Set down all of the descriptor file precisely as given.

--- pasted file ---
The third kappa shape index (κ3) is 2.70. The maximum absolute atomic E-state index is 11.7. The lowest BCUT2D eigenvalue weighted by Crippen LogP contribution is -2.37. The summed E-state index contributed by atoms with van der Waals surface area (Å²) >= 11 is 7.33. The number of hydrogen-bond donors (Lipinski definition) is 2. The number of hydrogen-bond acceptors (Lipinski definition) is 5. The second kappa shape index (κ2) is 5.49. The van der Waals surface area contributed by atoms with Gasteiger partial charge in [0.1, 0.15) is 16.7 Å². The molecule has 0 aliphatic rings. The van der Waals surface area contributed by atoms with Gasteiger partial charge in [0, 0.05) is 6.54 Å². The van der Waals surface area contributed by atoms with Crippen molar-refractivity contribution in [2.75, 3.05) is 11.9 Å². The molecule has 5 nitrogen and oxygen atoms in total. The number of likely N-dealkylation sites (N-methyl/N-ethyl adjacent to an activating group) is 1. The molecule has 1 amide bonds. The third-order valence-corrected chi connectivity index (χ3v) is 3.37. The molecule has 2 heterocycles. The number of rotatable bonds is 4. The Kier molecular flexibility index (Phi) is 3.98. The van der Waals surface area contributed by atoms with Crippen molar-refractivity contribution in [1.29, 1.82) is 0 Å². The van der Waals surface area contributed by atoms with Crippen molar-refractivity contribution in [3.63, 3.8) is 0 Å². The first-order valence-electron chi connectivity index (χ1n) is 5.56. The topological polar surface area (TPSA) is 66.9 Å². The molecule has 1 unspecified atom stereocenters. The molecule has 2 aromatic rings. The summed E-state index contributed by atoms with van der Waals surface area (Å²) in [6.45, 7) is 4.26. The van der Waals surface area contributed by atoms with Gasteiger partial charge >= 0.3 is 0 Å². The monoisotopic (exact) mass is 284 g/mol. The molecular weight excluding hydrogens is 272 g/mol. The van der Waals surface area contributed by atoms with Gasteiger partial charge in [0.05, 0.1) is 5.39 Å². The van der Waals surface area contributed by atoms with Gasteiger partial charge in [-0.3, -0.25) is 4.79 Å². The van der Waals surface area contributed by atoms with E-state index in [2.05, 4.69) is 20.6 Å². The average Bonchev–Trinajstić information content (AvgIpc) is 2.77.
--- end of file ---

The third kappa shape index (κ3) is 2.70. The maximum absolute atomic E-state index is 11.7. The lowest BCUT2D eigenvalue weighted by Crippen LogP contribution is -2.37. The summed E-state index contributed by atoms with van der Waals surface area (Å²) >= 11 is 7.33. The number of hydrogen-bond donors (Lipinski definition) is 2. The number of hydrogen-bond acceptors (Lipinski definition) is 5. The second kappa shape index (κ2) is 5.49. The van der Waals surface area contributed by atoms with Gasteiger partial charge in [0.1, 0.15) is 16.7 Å². The molecule has 0 aliphatic rings. The van der Waals surface area contributed by atoms with Gasteiger partial charge in [0, 0.05) is 6.54 Å². The van der Waals surface area contributed by atoms with Crippen molar-refractivity contribution in [2.75, 3.05) is 11.9 Å². The molecule has 5 nitrogen and oxygen atoms in total. The number of likely N-dealkylation sites (N-methyl/N-ethyl adjacent to an activating group) is 1. The molecule has 1 amide bonds. The third-order valence-corrected chi connectivity index (χ3v) is 3.37. The molecule has 2 heterocycles. The number of rotatable bonds is 4. The Kier molecular flexibility index (Phi) is 3.98. The van der Waals surface area contributed by atoms with Crippen molar-refractivity contribution in [1.29, 1.82) is 0 Å². The van der Waals surface area contributed by atoms with Crippen molar-refractivity contribution in [3.63, 3.8) is 0 Å². The first-order valence-electron chi connectivity index (χ1n) is 5.56. The topological polar surface area (TPSA) is 66.9 Å². The molecule has 1 unspecified atom stereocenters. The molecule has 2 aromatic rings. The summed E-state index contributed by atoms with van der Waals surface area (Å²) in [6.45, 7) is 4.26. The van der Waals surface area contributed by atoms with Gasteiger partial charge >= 0.3 is 0 Å². The monoisotopic (exact) mass is 284 g/mol. The molecular weight excluding hydrogens is 272 g/mol. The van der Waals surface area contributed by atoms with Gasteiger partial charge in [0.05, 0.1) is 5.39 Å². The van der Waals surface area contributed by atoms with Gasteiger partial charge in [-0.3, -0.25) is 4.79 Å². The van der Waals surface area contributed by atoms with E-state index in [2.05, 4.69) is 20.6 Å². The average Bonchev–Trinajstić information content (AvgIpc) is 2.77.